|Posted by shawn cassidy on December 30, 2011 at 5:45 AM|
When I think of the Celtics defense in the past four seasons. I think of animals in the wild searching for prey. The Celtics had one of the greatest defensive teams in league history in 2008. They beat teams by 20 over 20 times that season. That's tied for second best in one season. They beat teams by at least 10 points per contest,and they had massive blowouts. The Celtics defense has been a staple for the past four seasons. It's something they could fall back on if their offense wasn't clicking,and in the first three games this season the Celtics look old,or their just not the same on defense. If the Celtics have any hope this season the defense must turnaround,and if it doesn't then the Celtics will be in the middle of the pack in the East. I would get so much joy watching the Celtics on defense. I would stay focused on the defense all game long,and I would follow each missed rotation,and every missed step. Right now the Celtics need Rondo to step up his defense. His defense was great against the Knicks despite Douglas getting too many shots. Rondo had five steals he was active,but in the past two games Rondo looks silly.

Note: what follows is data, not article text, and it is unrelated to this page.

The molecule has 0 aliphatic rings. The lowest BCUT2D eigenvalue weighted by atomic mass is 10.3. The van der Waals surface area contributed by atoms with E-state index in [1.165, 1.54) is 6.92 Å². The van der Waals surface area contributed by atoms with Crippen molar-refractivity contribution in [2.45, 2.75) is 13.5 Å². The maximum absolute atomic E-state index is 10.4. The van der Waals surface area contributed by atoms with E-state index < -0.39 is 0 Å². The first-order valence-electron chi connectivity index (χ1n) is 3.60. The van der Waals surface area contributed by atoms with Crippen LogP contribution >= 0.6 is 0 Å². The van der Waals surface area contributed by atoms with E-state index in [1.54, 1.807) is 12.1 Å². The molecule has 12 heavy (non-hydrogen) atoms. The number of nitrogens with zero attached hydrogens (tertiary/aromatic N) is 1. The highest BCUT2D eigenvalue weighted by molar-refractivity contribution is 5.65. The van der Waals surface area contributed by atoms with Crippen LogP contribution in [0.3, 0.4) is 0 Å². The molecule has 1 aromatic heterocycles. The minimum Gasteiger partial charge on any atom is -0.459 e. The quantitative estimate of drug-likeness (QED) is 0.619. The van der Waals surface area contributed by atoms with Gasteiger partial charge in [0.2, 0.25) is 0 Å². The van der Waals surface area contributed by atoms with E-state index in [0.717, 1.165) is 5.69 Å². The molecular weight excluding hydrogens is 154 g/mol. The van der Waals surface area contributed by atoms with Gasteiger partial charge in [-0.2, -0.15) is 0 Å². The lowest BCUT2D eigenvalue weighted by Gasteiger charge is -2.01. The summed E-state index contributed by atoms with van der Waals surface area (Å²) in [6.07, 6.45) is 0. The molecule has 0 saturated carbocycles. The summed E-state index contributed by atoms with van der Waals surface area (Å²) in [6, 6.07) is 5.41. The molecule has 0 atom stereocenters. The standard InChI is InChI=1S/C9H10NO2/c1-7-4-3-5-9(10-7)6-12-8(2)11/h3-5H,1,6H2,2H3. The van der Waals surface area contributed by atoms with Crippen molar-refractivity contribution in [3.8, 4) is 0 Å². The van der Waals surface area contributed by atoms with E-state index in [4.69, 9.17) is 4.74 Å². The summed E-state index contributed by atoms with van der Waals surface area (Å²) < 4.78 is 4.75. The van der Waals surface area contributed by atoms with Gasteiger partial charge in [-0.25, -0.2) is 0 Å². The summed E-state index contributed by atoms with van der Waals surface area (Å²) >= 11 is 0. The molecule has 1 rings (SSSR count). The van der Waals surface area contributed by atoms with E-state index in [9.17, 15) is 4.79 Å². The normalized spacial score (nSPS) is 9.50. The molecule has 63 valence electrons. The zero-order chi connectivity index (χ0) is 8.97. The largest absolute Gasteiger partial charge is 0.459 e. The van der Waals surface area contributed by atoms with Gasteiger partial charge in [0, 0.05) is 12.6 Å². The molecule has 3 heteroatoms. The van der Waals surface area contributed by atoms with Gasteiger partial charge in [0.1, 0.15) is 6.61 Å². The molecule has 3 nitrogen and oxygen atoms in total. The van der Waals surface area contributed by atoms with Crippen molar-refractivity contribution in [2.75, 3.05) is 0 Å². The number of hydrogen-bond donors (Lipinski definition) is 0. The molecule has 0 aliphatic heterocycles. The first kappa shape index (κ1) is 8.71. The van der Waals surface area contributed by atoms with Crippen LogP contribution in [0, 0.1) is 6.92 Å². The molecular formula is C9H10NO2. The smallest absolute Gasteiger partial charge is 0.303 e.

The Celtics need defense,and if they can't give it. Then all hope could be lost.
We might be able to dismiss this as just one bad night were it not for the two bad nights that preceded it. I'd had the same reaction seeing this team against the Knicks on Christmas Day, but wondered if the distractions of hors d'oeuvres, cookies and adorable nieces had clouded my thinking. Apparently not. Boston gave up 34 points in the first quarter and 106 for the game to a Knicks team that is probably pretty good but somewhere south of invincible.
And sorry, Boston; it's not the refs, either. Just stop it.
Through three games, the Celtics are 27th in Defensive Efficiency, and when you dig deeper it's an ugly 27th. Boston's opponents are shooting 49.6 percent from the floor; only Houston is worse, and the Rockets have only played one game.
They can't defend without fouling, either, as too many opponents are getting the ball at or near the rim and forcing desperate measures from the Boston defense. Celtics' opponents average .494 free throw attempts per field goal attempt through three games; only Dallas and Milwaukee have been worse. Boston fans aren't used to seeing all these whistles, but the simple reason is that opponents are getting the ball in much better positions than before.
Even the Celtics' good stats are bad. Boston opponents have only tried 14 3-pointers per game, the league's fifth-lowest rate. Why bother when it's so easy to get layups and free throws?
For those looking for any bit of optimism, Hollinger notes that Paul Pierce's return will aid the team. But he closes by noting: "Nonetheless, the Celtics' hopes of contending for anything important this season were pinned on their having an elite-caliber defense. Thus far, they couldn't possibly be any further from that standard, and as a result the Atlantic Division race looks wide-open."